Followers established different interpretations of the teachings over time and there are three main branches now. As it goes, everything changes over time and after the Huns invaded (eventually pushed out), and Islam entered the country, Buddhism took a back seat. Now, there are whole other subsects to Buddhism and multiple teachings within teachings.
For example, there’s the eight-fold path, dharma, and the four noble truths. It also discusses human suffering, impermanence and no-self. All of these are meant to help people progress to the final stage: enlightenment.
History in the West
People in western society really began taking notice of Buddhism in the mid-19th century when immigrants from southeastern Asian countries arrived.
Think China, Japan, India and Nepal as the predominant citizens entering the US. In 1959, many Tibetan Buddhists moved to the US after China invaded and took over their lands.
The teachings began picking up speed in the 1960s-70s as the younger generations began seeking different religious practices. The Little Pocket Book of Mindfulness by Anna Black refers to Dr. Jon Kabat-Zinn, who established an eight-week program in 1979. It was designed to help people with chronic conditions through mindfulness-based activities (MBSR: Mindfulness-Based Stress Reduction).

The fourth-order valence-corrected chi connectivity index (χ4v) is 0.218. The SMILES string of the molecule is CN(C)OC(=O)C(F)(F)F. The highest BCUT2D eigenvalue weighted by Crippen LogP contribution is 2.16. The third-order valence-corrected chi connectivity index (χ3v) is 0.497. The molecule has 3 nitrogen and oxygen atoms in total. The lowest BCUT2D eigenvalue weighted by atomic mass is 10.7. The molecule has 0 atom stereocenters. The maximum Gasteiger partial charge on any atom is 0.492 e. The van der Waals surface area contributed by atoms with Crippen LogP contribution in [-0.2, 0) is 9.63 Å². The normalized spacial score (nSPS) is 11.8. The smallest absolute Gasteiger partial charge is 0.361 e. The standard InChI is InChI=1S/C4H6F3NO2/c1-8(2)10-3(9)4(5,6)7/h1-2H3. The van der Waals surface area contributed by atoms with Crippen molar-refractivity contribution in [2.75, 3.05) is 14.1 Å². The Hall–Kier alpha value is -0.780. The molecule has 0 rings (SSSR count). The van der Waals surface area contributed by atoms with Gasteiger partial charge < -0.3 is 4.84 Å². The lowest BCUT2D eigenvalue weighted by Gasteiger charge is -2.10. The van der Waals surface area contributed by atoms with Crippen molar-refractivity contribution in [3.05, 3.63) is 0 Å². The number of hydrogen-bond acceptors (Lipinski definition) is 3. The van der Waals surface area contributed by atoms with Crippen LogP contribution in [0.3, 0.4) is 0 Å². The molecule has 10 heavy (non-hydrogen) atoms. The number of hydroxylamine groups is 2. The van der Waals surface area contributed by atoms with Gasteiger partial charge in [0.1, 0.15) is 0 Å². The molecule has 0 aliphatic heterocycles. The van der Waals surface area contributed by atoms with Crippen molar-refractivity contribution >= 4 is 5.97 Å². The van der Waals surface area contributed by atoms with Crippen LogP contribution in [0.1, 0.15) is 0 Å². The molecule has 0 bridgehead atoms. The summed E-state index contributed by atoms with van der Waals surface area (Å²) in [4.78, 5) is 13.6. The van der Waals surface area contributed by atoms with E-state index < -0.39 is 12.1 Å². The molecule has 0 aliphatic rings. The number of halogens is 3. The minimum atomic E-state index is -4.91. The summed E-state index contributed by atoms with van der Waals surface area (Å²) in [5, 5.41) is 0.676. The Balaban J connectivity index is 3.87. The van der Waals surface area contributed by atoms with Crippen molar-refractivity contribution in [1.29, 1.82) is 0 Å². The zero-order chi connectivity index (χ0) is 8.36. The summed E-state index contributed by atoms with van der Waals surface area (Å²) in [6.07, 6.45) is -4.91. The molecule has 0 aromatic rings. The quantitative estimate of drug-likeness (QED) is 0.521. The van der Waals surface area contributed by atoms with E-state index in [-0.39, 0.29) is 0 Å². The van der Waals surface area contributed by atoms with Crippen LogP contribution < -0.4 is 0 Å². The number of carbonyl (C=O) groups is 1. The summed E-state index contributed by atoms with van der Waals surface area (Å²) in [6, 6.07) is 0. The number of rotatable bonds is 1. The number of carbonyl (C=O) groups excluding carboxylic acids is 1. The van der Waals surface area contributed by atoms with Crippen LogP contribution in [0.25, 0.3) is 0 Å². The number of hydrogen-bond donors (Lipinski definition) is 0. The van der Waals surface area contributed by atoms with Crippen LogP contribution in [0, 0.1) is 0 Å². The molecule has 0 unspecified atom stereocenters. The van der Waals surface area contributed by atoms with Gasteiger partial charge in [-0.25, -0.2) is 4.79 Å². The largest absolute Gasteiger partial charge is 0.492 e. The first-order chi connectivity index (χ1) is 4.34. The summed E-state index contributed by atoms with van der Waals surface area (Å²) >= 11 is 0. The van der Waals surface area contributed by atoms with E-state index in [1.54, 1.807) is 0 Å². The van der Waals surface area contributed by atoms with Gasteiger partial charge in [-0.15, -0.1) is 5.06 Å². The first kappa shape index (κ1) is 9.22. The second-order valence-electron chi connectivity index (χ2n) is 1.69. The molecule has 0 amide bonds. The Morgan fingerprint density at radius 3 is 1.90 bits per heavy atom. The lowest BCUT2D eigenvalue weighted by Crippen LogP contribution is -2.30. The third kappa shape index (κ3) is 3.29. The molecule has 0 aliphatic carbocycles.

Through the activities, people could discover different ways of handling their suffering. The study showed that people who completed the course obtained stronger immune systems, lowered blood pressure, and had a shift in their brain’s management of emotions. Black further notes the works of several people who developed MBCT: Mindfulness-Based Cognitive Therapy in 2001.